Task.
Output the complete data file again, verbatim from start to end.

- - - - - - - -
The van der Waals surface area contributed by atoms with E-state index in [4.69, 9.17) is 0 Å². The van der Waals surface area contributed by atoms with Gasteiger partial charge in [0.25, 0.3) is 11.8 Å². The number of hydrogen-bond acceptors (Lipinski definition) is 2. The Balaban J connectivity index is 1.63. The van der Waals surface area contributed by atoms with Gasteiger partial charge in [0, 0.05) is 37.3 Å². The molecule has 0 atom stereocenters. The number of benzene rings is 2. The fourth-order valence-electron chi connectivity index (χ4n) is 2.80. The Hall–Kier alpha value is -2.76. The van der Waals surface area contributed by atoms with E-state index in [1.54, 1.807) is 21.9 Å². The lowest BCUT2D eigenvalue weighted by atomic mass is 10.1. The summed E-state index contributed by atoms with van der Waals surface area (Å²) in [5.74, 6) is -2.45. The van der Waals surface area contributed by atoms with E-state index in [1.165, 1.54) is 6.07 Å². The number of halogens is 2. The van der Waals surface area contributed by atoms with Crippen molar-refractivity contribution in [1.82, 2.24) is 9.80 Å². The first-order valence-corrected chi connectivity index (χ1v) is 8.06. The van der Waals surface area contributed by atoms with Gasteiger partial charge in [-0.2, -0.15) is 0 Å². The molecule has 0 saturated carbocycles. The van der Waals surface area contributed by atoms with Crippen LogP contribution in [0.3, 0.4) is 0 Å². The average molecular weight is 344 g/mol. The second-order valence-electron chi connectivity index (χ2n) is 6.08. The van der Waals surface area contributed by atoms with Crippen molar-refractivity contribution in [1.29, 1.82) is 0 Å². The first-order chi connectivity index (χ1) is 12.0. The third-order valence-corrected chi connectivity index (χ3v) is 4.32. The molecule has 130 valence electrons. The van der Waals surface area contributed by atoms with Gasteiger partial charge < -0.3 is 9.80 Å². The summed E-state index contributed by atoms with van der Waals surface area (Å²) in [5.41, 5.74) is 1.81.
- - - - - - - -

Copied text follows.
The van der Waals surface area contributed by atoms with E-state index in [4.69, 9.17) is 0 Å². The van der Waals surface area contributed by atoms with Gasteiger partial charge in [0.25, 0.3) is 11.8 Å². The number of hydrogen-bond acceptors (Lipinski definition) is 2. The Balaban J connectivity index is 1.63. The van der Waals surface area contributed by atoms with Gasteiger partial charge in [0, 0.05) is 37.3 Å². The molecule has 0 atom stereocenters. The number of benzene rings is 2. The fourth-order valence-electron chi connectivity index (χ4n) is 2.80. The Hall–Kier alpha value is -2.76. The van der Waals surface area contributed by atoms with E-state index in [1.54, 1.807) is 21.9 Å². The lowest BCUT2D eigenvalue weighted by atomic mass is 10.1. The summed E-state index contributed by atoms with van der Waals surface area (Å²) in [5.74, 6) is -2.45. The van der Waals surface area contributed by atoms with E-state index in [1.165, 1.54) is 6.07 Å². The number of halogens is 2. The van der Waals surface area contributed by atoms with Crippen molar-refractivity contribution in [1.82, 2.24) is 9.80 Å². The first-order valence-corrected chi connectivity index (χ1v) is 8.06. The van der Waals surface area contributed by atoms with Gasteiger partial charge in [-0.2, -0.15) is 0 Å². The molecule has 0 saturated carbocycles. The van der Waals surface area contributed by atoms with Crippen LogP contribution in [0.3, 0.4) is 0 Å². The average molecular weight is 344 g/mol. The second-order valence-electron chi connectivity index (χ2n) is 6.08. The van der Waals surface area contributed by atoms with Crippen molar-refractivity contribution in [1.29, 1.82) is 0 Å². The first-order chi connectivity index (χ1) is 12.0. The third-order valence-corrected chi connectivity index (χ3v) is 4.32. The molecule has 130 valence electrons. The van der Waals surface area contributed by atoms with Gasteiger partial charge < -0.3 is 9.80 Å². The summed E-state index contributed by atoms with van der Waals surface area (Å²) in [5.41, 5.74) is 1.81.